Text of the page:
Now that we have an idea of what scene classification is, let’s understand how the Roboflow Scene Classification API can help you integrate this capability into your projects.

The Roboflow Scene Classification API lets anyone integrate scene classification capabilities into their applications or systems. These are the steps involved when you invoke this API:

  • Input: The Roboflow API accepts input data in the form of images or video frames.
  • Feature Extraction: The API uses a zero-shot classification model called CLIP to extract features from the input images or frames. These features capture important visual characteristics of the scenes, such as colors, textures, and shapes. 
  • Classification: The extracted features are then used for scene classification. The CLIP model uses these features to predict the scene category for each input image or frame. Developers will predetermine the scene categories in the form of ‘prompts’
  • Output: The API returns the predicted scene category or categories for each input image or frame. This output will include the top N predicted categories along with their confidence scores.

How Can the CLIP Model Be Used for Scene Classification?

CLIP, which stands for Contrastive Language-Image Pretraining, is a model created by OpenAI. It can process more than just images. The CLIP model can learn from both pictures and the words people use to describe them. While other models require numerous labeled pictures to learn, CLIP has been trained on countless picture-word pairs found online.

This capability enables it to understand the connections between words and pictures. Consequently, CLIP can perform various tasks, including image classification, image captioning, and even zero-shot learning, where it can classify images it hasn't seen during training solely by comprehending their textual descriptions.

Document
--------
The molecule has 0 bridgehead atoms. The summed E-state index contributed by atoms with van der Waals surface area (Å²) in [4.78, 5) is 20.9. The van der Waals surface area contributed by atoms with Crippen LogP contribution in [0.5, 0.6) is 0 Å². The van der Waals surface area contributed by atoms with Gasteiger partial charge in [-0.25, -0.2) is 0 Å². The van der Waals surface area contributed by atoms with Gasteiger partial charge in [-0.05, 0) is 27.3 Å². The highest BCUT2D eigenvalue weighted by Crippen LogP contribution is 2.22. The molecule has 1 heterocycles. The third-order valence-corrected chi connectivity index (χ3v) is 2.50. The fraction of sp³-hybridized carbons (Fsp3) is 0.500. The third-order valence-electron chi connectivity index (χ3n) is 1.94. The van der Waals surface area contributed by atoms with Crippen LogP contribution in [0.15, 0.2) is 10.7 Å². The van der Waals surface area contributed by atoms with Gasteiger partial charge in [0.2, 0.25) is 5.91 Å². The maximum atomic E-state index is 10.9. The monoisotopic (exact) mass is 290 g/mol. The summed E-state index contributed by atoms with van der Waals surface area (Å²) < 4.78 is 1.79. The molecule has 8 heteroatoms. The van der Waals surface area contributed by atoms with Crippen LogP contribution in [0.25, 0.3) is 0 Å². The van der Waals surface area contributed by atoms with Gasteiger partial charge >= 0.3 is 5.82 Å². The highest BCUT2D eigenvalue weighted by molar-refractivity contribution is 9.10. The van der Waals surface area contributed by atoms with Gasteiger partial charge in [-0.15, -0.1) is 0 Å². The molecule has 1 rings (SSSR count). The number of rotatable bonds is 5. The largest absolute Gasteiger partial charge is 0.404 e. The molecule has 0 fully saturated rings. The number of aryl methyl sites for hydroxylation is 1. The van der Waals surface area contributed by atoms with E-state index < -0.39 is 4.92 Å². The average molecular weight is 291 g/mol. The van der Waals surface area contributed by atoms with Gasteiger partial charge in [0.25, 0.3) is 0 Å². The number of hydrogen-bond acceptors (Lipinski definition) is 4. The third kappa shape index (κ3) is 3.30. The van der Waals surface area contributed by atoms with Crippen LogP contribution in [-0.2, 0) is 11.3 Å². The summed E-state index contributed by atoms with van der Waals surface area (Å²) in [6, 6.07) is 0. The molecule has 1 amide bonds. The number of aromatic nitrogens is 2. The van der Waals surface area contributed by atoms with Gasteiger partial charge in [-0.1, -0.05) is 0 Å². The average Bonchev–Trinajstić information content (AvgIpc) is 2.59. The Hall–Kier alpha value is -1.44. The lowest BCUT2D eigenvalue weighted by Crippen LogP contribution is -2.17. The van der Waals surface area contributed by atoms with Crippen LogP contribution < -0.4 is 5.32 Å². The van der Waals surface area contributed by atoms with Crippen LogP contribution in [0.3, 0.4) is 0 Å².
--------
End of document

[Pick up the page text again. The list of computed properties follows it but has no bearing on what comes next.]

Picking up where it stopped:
Simply put, we can provide the CLIP model with images it has never encountered before and expect it to classify them based on specific text inputs (classes) that we provide. Before we see this in action, let’s explore different applications where scene classification may come in handy.

Scene Classification Use Cases

Let's explore three common use cases of scene classification: content moderation, sports video summarization, and climate and weather monitoring.

Content Moderation Using Scene Classification

Scene classification can help keep platforms like YouTube a safe and appropriate place for everyone. By automatically detecting what kind of setting or environment is shown in videos, these algorithms can identify content that breaks the rules. 

For example, if a video is classified as having violent scenes or adult content, it can be automatically flagged to be reviewed by human moderators or even removed entirely. This helps stop harmful or offensive content from spreading and protects users from seeing inappropriate content they shouldn't see. Scene classification technology helps major platforms like YouTube maintain a safe, positive user experience by using these algorithms to perform an initial screening pass.

Sports Video Summarization Using Scene Classification